Brothers’ Nest is a strange hybrid of grim thriller and black comedy in which the rivalry and differing values of two brothers are pushed to breaking point, with shocking results. Confronting at times, but well-plotted, with terrific performances from the Jacobson brothers.
Brothers Jeff and Terry (Clayton and Shane Jacobson respectively) plot to inherit the family country home from their terminally ill mother by faking the suicide of their step-father (Kim Gyngell), whom they see as jeopardising their inheritance. Holed up inside the house, tension builds while they await the arrival of their intended victim, and they struggle to contain their testy relationship and clashing values. When unforeseen circumstances derail their plan they are set on a tragic collision course.
Throwing characters together in a confined space is a filmmaking strategy with obvious economic advantages and plenty of potential for intense drama, but it also comes with risks. The actors have nowhere to hide, and neither, in a sense, does the screenwriter. Any performance or script flaws will be magnified. Also, confined-space dramas are typically heavy on dialogue (as is the case in Brother’s Nest). Hence, the dialogue needs to be scintillating to hold viewers, especially today, with audiences so accustomed to spectacle and action.
The dialogue here is a bit uneven, but pretty good overall, as is the screenplay generally. I had a few niggles, though. There are some instances of clunky exposition. A bigger deal, though, is the shonky premise, which doesn’t hold water for a couple of reasons.
Firstly, as dysfunctional as the brothers are, they’re not unintelligent. It beggars belief that they could seriously entertain their downright stupid faked suicide plan, let alone act on it. Secondly, logistics aside, while the mastermind of the plan, Jeff, has the rationalisation capacity of a psychopath, it’s hard to accept that he would have been able to persuade Terry, a basically decent bloke, to go along with him. Sure, Jeff is the dominant, manipulative older sibling, but the murder of their step-father, who turns out to be a nice old guy, would surely have been too hard a sell.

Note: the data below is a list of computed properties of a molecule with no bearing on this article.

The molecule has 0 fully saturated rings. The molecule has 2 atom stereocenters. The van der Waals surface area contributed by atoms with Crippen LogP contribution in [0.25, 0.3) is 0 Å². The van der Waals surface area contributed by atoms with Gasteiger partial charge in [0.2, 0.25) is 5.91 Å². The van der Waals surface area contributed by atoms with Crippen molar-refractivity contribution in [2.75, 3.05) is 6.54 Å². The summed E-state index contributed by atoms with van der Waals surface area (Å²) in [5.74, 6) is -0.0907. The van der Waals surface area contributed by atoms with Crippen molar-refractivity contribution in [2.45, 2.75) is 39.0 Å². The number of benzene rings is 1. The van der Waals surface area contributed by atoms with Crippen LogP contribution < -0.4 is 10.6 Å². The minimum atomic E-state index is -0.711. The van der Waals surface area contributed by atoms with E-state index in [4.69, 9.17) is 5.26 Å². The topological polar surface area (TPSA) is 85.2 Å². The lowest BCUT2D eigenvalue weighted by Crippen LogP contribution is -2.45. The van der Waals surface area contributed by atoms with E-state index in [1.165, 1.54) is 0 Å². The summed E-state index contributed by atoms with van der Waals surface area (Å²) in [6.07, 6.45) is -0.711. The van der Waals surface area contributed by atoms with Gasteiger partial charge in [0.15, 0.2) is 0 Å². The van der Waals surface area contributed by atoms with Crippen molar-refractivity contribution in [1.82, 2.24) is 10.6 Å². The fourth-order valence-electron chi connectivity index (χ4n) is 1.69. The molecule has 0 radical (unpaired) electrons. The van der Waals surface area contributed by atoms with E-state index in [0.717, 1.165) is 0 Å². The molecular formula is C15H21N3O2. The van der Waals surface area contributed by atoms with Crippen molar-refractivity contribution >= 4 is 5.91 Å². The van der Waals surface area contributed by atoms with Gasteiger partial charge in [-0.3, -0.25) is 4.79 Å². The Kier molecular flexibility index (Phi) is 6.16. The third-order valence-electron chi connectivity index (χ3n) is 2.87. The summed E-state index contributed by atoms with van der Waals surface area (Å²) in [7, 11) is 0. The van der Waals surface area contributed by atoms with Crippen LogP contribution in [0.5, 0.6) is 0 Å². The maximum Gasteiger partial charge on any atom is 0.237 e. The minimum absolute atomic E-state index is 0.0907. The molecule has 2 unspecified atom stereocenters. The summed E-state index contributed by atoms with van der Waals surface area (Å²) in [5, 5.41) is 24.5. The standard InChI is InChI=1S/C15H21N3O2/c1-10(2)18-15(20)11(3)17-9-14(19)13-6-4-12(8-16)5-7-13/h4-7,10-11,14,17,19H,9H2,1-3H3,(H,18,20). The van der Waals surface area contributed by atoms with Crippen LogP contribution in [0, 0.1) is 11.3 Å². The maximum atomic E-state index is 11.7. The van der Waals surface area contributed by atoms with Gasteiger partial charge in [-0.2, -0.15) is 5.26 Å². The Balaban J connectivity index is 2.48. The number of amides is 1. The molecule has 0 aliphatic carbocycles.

On the credit side, the story is strong and well-resolved, brought home with jolting impact (perhaps too jolting for some). And while the brothers’ respective psychologies aren’t perhaps as complex as they might be, the interactions between them are well managed, serving both characterisation and narrative functions.
The Jacobson boys are terrific, turning in convincing performances as they tap into sibling dynamics that ring true.
In the hours of building tension that elapse while they await the arrival of their stepfather, reminiscences of their lives in the family home and childhood resentments bubble to the surface, along with differing perceptions of their parents. As things start to go wrong and their plan unravels, the pressure cooker environment strips both characters to their cores.
The setting moves outdoors for the final reckoning, and the humour dries up as dialogue gives way to action.
Tonally, the film straddles a tightwire; it’s a strange and dramatically risky hybrid of grim thriller and black comedy. Mostly it works, but some viewers are going to recoil from its more confronting parts.
Don’t write Brothers’ Nest off as just another nasty Aussie thriller, though (which are a dime a dozen, frankly, and overpriced at that). This is a superior breed of that sub-category that has drawn comparison to the Coen brothers (dunno about that, personally) and, deservedly I think, attracted favourable attention at some notable indie film festivals.
Movie Website: http://www.brothersnest.com/
Australian release date: Brothers’ Nest in Australian cinemas from June 21, 2018
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